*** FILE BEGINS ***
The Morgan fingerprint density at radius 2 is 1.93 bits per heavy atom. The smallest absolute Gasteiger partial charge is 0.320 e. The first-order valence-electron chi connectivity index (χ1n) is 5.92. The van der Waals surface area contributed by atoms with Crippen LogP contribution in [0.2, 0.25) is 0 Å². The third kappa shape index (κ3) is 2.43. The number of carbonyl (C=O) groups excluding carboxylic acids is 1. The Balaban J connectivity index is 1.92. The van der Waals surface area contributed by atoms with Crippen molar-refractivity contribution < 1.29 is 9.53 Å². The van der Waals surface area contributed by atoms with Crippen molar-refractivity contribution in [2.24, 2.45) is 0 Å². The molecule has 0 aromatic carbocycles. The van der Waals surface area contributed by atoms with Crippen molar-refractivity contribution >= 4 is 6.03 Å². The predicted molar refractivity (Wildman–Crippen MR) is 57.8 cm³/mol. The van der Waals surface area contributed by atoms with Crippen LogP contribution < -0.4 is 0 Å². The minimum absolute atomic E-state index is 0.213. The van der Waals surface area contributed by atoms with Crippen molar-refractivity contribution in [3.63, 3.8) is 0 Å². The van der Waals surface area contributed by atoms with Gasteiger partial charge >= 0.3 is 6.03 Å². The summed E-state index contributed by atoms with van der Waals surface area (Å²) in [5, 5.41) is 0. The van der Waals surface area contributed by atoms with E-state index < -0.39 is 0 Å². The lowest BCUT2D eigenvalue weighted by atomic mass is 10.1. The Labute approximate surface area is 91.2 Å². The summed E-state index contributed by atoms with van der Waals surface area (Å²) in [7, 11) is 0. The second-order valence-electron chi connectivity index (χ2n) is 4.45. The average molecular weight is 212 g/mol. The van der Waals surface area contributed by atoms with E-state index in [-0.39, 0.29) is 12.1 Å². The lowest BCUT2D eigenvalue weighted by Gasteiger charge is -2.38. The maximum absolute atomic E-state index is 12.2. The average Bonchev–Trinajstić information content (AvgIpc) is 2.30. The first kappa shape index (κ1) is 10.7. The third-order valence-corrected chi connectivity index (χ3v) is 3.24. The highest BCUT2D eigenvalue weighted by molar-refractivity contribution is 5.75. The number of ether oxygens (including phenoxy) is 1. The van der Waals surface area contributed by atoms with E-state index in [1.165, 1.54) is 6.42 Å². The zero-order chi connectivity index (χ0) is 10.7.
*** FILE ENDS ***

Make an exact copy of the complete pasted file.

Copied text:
The Morgan fingerprint density at radius 2 is 1.93 bits per heavy atom. The smallest absolute Gasteiger partial charge is 0.320 e. The first-order valence-electron chi connectivity index (χ1n) is 5.92. The van der Waals surface area contributed by atoms with Crippen LogP contribution in [0.2, 0.25) is 0 Å². The third kappa shape index (κ3) is 2.43. The number of carbonyl (C=O) groups excluding carboxylic acids is 1. The Balaban J connectivity index is 1.92. The van der Waals surface area contributed by atoms with Crippen molar-refractivity contribution < 1.29 is 9.53 Å². The van der Waals surface area contributed by atoms with Crippen molar-refractivity contribution in [2.24, 2.45) is 0 Å². The molecule has 0 aromatic carbocycles. The van der Waals surface area contributed by atoms with Crippen molar-refractivity contribution >= 4 is 6.03 Å². The predicted molar refractivity (Wildman–Crippen MR) is 57.8 cm³/mol. The van der Waals surface area contributed by atoms with Crippen LogP contribution < -0.4 is 0 Å². The minimum absolute atomic E-state index is 0.213. The van der Waals surface area contributed by atoms with Crippen molar-refractivity contribution in [3.63, 3.8) is 0 Å². The van der Waals surface area contributed by atoms with Gasteiger partial charge >= 0.3 is 6.03 Å². The summed E-state index contributed by atoms with van der Waals surface area (Å²) in [5, 5.41) is 0. The van der Waals surface area contributed by atoms with E-state index < -0.39 is 0 Å². The lowest BCUT2D eigenvalue weighted by atomic mass is 10.1. The Labute approximate surface area is 91.2 Å². The summed E-state index contributed by atoms with van der Waals surface area (Å²) in [7, 11) is 0. The second-order valence-electron chi connectivity index (χ2n) is 4.45. The average molecular weight is 212 g/mol. The van der Waals surface area contributed by atoms with E-state index in [-0.39, 0.29) is 12.1 Å². The lowest BCUT2D eigenvalue weighted by Gasteiger charge is -2.38. The maximum absolute atomic E-state index is 12.2. The average Bonchev–Trinajstić information content (AvgIpc) is 2.30. The first kappa shape index (κ1) is 10.7. The third-order valence-corrected chi connectivity index (χ3v) is 3.24. The highest BCUT2D eigenvalue weighted by molar-refractivity contribution is 5.75. The number of ether oxygens (including phenoxy) is 1. The van der Waals surface area contributed by atoms with E-state index in [1.165, 1.54) is 6.42 Å². The zero-order chi connectivity index (χ0) is 10.7.